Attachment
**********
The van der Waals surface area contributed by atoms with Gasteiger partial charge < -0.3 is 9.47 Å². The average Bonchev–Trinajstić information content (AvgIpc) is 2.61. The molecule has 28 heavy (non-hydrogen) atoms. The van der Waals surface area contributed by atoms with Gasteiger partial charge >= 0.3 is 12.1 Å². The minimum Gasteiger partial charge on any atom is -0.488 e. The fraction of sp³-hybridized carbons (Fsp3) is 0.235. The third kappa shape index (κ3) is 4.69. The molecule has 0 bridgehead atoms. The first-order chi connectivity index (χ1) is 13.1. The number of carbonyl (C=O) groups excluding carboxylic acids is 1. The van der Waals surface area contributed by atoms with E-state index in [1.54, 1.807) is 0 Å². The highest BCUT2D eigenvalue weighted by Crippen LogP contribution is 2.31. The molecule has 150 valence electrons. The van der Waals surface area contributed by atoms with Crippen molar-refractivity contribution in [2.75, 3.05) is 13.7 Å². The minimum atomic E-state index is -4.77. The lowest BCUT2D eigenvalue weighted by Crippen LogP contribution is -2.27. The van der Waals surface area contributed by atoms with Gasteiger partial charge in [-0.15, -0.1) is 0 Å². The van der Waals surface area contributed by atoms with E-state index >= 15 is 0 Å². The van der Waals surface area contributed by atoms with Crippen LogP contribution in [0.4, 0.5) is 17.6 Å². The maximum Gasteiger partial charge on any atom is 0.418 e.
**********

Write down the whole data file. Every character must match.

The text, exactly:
The van der Waals surface area contributed by atoms with Gasteiger partial charge < -0.3 is 9.47 Å². The average Bonchev–Trinajstić information content (AvgIpc) is 2.61. The molecule has 28 heavy (non-hydrogen) atoms. The van der Waals surface area contributed by atoms with Gasteiger partial charge >= 0.3 is 12.1 Å². The minimum Gasteiger partial charge on any atom is -0.488 e. The fraction of sp³-hybridized carbons (Fsp3) is 0.235. The third kappa shape index (κ3) is 4.69. The molecule has 0 bridgehead atoms. The first-order chi connectivity index (χ1) is 13.1. The number of carbonyl (C=O) groups excluding carboxylic acids is 1. The van der Waals surface area contributed by atoms with E-state index in [1.54, 1.807) is 0 Å². The highest BCUT2D eigenvalue weighted by Crippen LogP contribution is 2.31. The molecule has 150 valence electrons. The van der Waals surface area contributed by atoms with Crippen molar-refractivity contribution in [2.75, 3.05) is 13.7 Å². The minimum atomic E-state index is -4.77. The lowest BCUT2D eigenvalue weighted by Crippen LogP contribution is -2.27. The van der Waals surface area contributed by atoms with Gasteiger partial charge in [-0.15, -0.1) is 0 Å². The van der Waals surface area contributed by atoms with E-state index >= 15 is 0 Å². The van der Waals surface area contributed by atoms with Crippen LogP contribution in [0.4, 0.5) is 17.6 Å². The maximum Gasteiger partial charge on any atom is 0.418 e.